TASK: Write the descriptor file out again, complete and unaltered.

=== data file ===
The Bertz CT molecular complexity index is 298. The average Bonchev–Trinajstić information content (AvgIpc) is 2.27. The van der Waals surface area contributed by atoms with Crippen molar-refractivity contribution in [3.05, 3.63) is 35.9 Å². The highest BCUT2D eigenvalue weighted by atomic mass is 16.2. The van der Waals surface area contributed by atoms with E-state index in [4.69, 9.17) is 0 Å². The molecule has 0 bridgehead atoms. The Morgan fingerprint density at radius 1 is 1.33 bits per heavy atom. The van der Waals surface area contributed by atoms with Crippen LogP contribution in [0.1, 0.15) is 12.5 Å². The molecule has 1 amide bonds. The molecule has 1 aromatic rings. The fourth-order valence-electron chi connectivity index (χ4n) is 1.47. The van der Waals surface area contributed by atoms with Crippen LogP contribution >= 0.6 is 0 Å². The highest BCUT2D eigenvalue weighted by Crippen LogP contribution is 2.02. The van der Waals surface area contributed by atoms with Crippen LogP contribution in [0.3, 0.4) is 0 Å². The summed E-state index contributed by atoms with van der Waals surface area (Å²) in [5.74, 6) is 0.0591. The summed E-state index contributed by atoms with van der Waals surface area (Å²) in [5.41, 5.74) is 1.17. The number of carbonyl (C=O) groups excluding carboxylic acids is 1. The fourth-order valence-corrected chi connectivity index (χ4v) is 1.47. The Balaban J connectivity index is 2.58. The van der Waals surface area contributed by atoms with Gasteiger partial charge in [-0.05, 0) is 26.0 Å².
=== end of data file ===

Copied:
The Bertz CT molecular complexity index is 298. The average Bonchev–Trinajstić information content (AvgIpc) is 2.27. The van der Waals surface area contributed by atoms with Crippen molar-refractivity contribution in [3.05, 3.63) is 35.9 Å². The highest BCUT2D eigenvalue weighted by atomic mass is 16.2. The van der Waals surface area contributed by atoms with E-state index in [4.69, 9.17) is 0 Å². The molecule has 0 bridgehead atoms. The Morgan fingerprint density at radius 1 is 1.33 bits per heavy atom. The van der Waals surface area contributed by atoms with Crippen LogP contribution in [0.1, 0.15) is 12.5 Å². The molecule has 1 amide bonds. The molecule has 1 aromatic rings. The fourth-order valence-electron chi connectivity index (χ4n) is 1.47. The van der Waals surface area contributed by atoms with Crippen LogP contribution >= 0.6 is 0 Å². The highest BCUT2D eigenvalue weighted by Crippen LogP contribution is 2.02. The van der Waals surface area contributed by atoms with Crippen LogP contribution in [0.3, 0.4) is 0 Å². The summed E-state index contributed by atoms with van der Waals surface area (Å²) in [5.74, 6) is 0.0591. The summed E-state index contributed by atoms with van der Waals surface area (Å²) in [5.41, 5.74) is 1.17. The number of carbonyl (C=O) groups excluding carboxylic acids is 1. The fourth-order valence-corrected chi connectivity index (χ4v) is 1.47. The Balaban J connectivity index is 2.58. The van der Waals surface area contributed by atoms with Gasteiger partial charge in [-0.05, 0) is 26.0 Å².